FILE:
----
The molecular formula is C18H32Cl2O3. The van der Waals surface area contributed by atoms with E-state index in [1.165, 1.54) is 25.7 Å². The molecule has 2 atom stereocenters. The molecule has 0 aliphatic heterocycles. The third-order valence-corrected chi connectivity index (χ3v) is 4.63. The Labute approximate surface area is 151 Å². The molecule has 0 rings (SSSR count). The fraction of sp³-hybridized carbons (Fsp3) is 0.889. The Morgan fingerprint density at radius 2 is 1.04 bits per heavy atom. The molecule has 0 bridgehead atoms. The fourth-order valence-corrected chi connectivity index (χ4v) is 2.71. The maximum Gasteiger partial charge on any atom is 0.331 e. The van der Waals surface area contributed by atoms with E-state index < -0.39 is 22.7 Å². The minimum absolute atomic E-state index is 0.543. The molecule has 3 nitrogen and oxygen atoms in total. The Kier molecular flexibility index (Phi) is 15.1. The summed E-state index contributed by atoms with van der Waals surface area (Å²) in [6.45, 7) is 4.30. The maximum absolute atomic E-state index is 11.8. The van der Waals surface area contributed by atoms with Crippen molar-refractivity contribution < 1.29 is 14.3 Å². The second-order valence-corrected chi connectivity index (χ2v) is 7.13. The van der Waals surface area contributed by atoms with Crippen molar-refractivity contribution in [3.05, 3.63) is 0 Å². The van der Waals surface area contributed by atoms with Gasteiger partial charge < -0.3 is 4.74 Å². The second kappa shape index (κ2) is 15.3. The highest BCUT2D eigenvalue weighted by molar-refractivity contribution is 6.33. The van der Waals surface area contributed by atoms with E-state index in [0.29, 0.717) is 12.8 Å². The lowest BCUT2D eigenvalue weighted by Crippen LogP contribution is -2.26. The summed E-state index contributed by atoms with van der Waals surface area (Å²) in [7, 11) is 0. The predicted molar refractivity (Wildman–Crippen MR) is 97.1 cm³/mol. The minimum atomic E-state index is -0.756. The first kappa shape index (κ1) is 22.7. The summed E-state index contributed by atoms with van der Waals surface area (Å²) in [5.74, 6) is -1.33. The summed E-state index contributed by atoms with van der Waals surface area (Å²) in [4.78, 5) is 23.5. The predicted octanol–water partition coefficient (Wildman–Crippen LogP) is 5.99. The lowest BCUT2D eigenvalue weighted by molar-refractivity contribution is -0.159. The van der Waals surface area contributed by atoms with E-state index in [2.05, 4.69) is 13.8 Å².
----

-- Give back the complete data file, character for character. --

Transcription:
The molecular formula is C18H32Cl2O3. The van der Waals surface area contributed by atoms with E-state index in [1.165, 1.54) is 25.7 Å². The molecule has 2 atom stereocenters. The molecule has 0 aliphatic heterocycles. The third-order valence-corrected chi connectivity index (χ3v) is 4.63. The Labute approximate surface area is 151 Å². The molecule has 0 rings (SSSR count). The fraction of sp³-hybridized carbons (Fsp3) is 0.889. The Morgan fingerprint density at radius 2 is 1.04 bits per heavy atom. The molecule has 0 bridgehead atoms. The fourth-order valence-corrected chi connectivity index (χ4v) is 2.71. The maximum Gasteiger partial charge on any atom is 0.331 e. The van der Waals surface area contributed by atoms with E-state index < -0.39 is 22.7 Å². The minimum absolute atomic E-state index is 0.543. The molecule has 3 nitrogen and oxygen atoms in total. The Kier molecular flexibility index (Phi) is 15.1. The summed E-state index contributed by atoms with van der Waals surface area (Å²) in [6.45, 7) is 4.30. The maximum absolute atomic E-state index is 11.8. The van der Waals surface area contributed by atoms with Crippen molar-refractivity contribution < 1.29 is 14.3 Å². The second-order valence-corrected chi connectivity index (χ2v) is 7.13. The van der Waals surface area contributed by atoms with Crippen molar-refractivity contribution in [3.05, 3.63) is 0 Å². The van der Waals surface area contributed by atoms with Gasteiger partial charge < -0.3 is 4.74 Å². The second kappa shape index (κ2) is 15.3. The highest BCUT2D eigenvalue weighted by molar-refractivity contribution is 6.33. The van der Waals surface area contributed by atoms with E-state index in [0.29, 0.717) is 12.8 Å². The lowest BCUT2D eigenvalue weighted by Crippen LogP contribution is -2.26. The summed E-state index contributed by atoms with van der Waals surface area (Å²) in [7, 11) is 0. The predicted molar refractivity (Wildman–Crippen MR) is 97.1 cm³/mol. The minimum atomic E-state index is -0.756. The first kappa shape index (κ1) is 22.7. The summed E-state index contributed by atoms with van der Waals surface area (Å²) in [5.74, 6) is -1.33. The summed E-state index contributed by atoms with van der Waals surface area (Å²) in [4.78, 5) is 23.5. The predicted octanol–water partition coefficient (Wildman–Crippen LogP) is 5.99. The lowest BCUT2D eigenvalue weighted by molar-refractivity contribution is -0.159. The van der Waals surface area contributed by atoms with E-state index in [2.05, 4.69) is 13.8 Å².